At Ezra Cayman Bespoke Couture, the search for fine fabrics is a borderline obsession, and we pride ourselves on having one of the broadest and most comprehensive collections of fine fabrics for suits and shirts anywhere in America.  In this article, we will share some of our favorite fabric mills from around the world and shed some light on the process behind their products.  If you’ve ever shopped at Brioni or Kiton and wondered where their fabrics come from, or browsed fabrics with a tailor and wondered why suits range from $5,000 to $50,000 depending upon the fabric, then this article is for you!

Someday we’d love to write a post exploring everything from Jiangxi silk to fabrique de Nimes (denim) but, for sake of brevity, we will focus this post on the best mills/merchants for suiting and shirting fabrics.  Also, before we begin, we should note the distinction between mills and merchants; in England, for example, there are fabric merchants which you’ve probably heard of, like Dormeuil and Scabal, but those fabrics are actually made by the fabric mills Pennine and Bower Roebuck, respectively (and it would not be uncommon to see fine fabrics being made for Dormeuil and Dugdale on side-by-side looms at Pennine).  In short, fabric mills make the fabric and merchants brand the fabric and sell it to tailors and menswear designers.  In Italy, vertical integration is more common and many brands, like Ermenegildo Zegna and Vitale Barberis, are both merchants and mills (and sheep farmers, for that matter).  However, in order to simplify things, we will refer to both brands that make their own fabric and brands that employ others to do so as “fabric makers” in this article.

     The world’s finest suits start with the world’s finest fabrics.  At Ezra Cayman Bespoke Couture, a few of our favorite suit fabric makers include: Scabal, Dormeuil, Ermenegildo Zegna, Ariston, Loro Piana, Caccioppoli, Vitale Barberis, Marzoni, Holland & Sherry, Dugdale, Cerruti, Bateman & Ogden, Drago, Carlos Barbera, Guabello, Drapers, Carnet, Huddersfield, W Bill and Fox Brothers.  While it’s no secret that most of the world’s best fabrics are milled in the UK and Italy, it is interesting to note that four of these fabric mills (Zegna, Loro Piana, Vitale Barberis and Guabello) are are all actually located in the same small town of Biella in the Italian Alps. There, the mountain rivers carry soft water that washes the mill’s wool and gives it a particularly soft finish that has made Biella the heart of the Italian woolen industry for hundreds of years.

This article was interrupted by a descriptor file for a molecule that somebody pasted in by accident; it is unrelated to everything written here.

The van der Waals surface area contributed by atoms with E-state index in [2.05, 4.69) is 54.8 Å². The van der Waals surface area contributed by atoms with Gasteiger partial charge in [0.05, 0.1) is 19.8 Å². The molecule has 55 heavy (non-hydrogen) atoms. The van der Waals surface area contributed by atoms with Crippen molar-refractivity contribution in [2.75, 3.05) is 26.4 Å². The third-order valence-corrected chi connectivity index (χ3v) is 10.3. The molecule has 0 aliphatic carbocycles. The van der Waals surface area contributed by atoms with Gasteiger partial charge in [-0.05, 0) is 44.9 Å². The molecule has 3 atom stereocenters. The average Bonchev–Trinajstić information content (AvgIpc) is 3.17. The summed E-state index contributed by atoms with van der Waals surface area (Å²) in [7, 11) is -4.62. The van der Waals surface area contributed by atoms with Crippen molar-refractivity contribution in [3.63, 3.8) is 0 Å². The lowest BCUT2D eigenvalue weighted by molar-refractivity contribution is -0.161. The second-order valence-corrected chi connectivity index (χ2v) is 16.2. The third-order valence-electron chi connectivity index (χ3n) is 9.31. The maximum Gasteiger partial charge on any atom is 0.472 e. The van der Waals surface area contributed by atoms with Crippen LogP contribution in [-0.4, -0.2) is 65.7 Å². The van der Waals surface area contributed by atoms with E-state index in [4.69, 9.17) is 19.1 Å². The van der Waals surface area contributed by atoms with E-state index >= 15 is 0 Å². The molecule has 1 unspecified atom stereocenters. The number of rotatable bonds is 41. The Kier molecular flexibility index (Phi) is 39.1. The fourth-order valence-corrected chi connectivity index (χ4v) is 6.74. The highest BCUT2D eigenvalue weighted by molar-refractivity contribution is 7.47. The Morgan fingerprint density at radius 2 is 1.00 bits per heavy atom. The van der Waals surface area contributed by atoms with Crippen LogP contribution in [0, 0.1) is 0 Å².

Not all shirts are created equally.  A few of our favorite shirt fabric mills include: Alumo, Bonfanti, Sictess, Canclini, Tessitura Monti, Grandi and Rubinelli, Thomas Mason, Albini, Carlo Riva.  It is worth noting that, with the exception of Alumo and Thomas Mason, these are all Italian mills.  And, while Alumo is probably our favorite mill of the bunch, the Italian cotton industry deserves a great deal of respect as it is nearly impossible to find cotton shirting of a comparable quality anywhere else in the world.

Venturing beyond wool, and into the fabric of the kings:  The globalization of the fabric industry has led to incredible advancements in the use of exotic fur blend fabrics and in the technological processes applied to their production.  Beyond sheep wool, top mills like Holland & Sherry, Scabal, Loro Piana and Zegna offer blended and pure cashmere, mink, silk, guanaco, and vicuna — the Peruvian “Fiber of the Gods” which, until recently, could only be legally worn by Incan royalty.  Even today, it is so rigorously protected that only certain native tribes are allowed to harvest the fur, and it is in such limited supply that a blazer made of vicuna costs around $50k.  Technological advancements in the fabric making process have also led to some incredible new fabrics over the last decade.  For example, wool infused with diamond dust from Scabal, hydrophobic wool from Dormeuil that essentially turns your suit into a raincoat and real woven 24c gold fabric from Holland & Sherry (we used this gold fabric to make a pair of pants for a client a couple years ago because he was giving a speech about investing in gold).  While these materials may not be practical for most people, a diamond dust tuxedo that makes you shine could be the perfect investment for your wedding or some other special once-in-a-lifetime event.

At Ezra Cayman Bespoke Couture, we are obsessed with tracking down all of the world’s finest fabrics to offer to our clients.  We hope that this article sheds some light on the fascinating world of fabric production that is essential to the world of bespoke garment production.  If we’ve left any great fabric mills out of this post, please contact us and let us know; we’d love to hear about them!  And, if you’d like to see some of these fine fabrics and have a garment made, we’d love to hear from you!